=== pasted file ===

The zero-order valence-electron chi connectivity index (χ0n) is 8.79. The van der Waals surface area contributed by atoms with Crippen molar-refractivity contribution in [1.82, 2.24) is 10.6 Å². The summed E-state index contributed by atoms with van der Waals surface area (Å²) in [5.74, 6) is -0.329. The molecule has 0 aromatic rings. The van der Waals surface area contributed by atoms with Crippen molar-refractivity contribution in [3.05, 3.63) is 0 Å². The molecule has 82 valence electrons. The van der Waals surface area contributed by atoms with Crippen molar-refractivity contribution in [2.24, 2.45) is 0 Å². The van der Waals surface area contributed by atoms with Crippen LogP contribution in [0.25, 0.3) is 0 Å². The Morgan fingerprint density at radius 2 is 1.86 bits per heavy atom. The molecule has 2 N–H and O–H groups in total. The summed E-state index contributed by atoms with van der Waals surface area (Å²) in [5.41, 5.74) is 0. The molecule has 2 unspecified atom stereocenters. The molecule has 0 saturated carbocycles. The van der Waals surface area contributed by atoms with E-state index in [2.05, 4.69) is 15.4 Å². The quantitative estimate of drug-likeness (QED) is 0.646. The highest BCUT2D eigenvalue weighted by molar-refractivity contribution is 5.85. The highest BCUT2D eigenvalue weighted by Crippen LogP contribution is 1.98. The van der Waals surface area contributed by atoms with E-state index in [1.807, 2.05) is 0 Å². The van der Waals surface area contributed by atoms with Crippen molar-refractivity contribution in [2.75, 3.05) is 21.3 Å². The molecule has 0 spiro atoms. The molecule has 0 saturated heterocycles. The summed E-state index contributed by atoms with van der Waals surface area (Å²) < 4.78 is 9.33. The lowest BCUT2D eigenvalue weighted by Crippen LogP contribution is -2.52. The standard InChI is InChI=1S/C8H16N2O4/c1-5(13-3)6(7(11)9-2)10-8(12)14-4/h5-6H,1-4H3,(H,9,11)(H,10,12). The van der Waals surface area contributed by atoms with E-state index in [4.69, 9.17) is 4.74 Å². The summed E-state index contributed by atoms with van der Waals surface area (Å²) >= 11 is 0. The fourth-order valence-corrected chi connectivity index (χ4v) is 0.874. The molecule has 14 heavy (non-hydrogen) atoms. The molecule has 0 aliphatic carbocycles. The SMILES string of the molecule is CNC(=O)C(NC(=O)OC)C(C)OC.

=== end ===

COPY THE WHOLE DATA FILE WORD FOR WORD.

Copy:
The zero-order valence-electron chi connectivity index (χ0n) is 8.79. The van der Waals surface area contributed by atoms with Crippen molar-refractivity contribution in [1.82, 2.24) is 10.6 Å². The summed E-state index contributed by atoms with van der Waals surface area (Å²) in [5.74, 6) is -0.329. The molecule has 0 aromatic rings. The van der Waals surface area contributed by atoms with Crippen molar-refractivity contribution in [3.05, 3.63) is 0 Å². The molecule has 82 valence electrons. The van der Waals surface area contributed by atoms with Crippen molar-refractivity contribution in [2.24, 2.45) is 0 Å². The van der Waals surface area contributed by atoms with Crippen LogP contribution in [0.25, 0.3) is 0 Å². The Morgan fingerprint density at radius 2 is 1.86 bits per heavy atom. The molecule has 2 N–H and O–H groups in total. The summed E-state index contributed by atoms with van der Waals surface area (Å²) in [5.41, 5.74) is 0. The molecule has 2 unspecified atom stereocenters. The molecule has 0 saturated carbocycles. The van der Waals surface area contributed by atoms with E-state index in [2.05, 4.69) is 15.4 Å². The quantitative estimate of drug-likeness (QED) is 0.646. The highest BCUT2D eigenvalue weighted by molar-refractivity contribution is 5.85. The highest BCUT2D eigenvalue weighted by Crippen LogP contribution is 1.98. The van der Waals surface area contributed by atoms with E-state index in [1.807, 2.05) is 0 Å². The van der Waals surface area contributed by atoms with Crippen molar-refractivity contribution in [2.75, 3.05) is 21.3 Å². The molecule has 0 spiro atoms. The molecule has 0 saturated heterocycles. The summed E-state index contributed by atoms with van der Waals surface area (Å²) < 4.78 is 9.33. The lowest BCUT2D eigenvalue weighted by Crippen LogP contribution is -2.52. The standard InChI is InChI=1S/C8H16N2O4/c1-5(13-3)6(7(11)9-2)10-8(12)14-4/h5-6H,1-4H3,(H,9,11)(H,10,12). The van der Waals surface area contributed by atoms with E-state index in [4.69, 9.17) is 4.74 Å². The summed E-state index contributed by atoms with van der Waals surface area (Å²) >= 11 is 0. The fourth-order valence-corrected chi connectivity index (χ4v) is 0.874. The molecule has 14 heavy (non-hydrogen) atoms. The molecule has 0 aliphatic carbocycles. The SMILES string of the molecule is CNC(=O)C(NC(=O)OC)C(C)OC.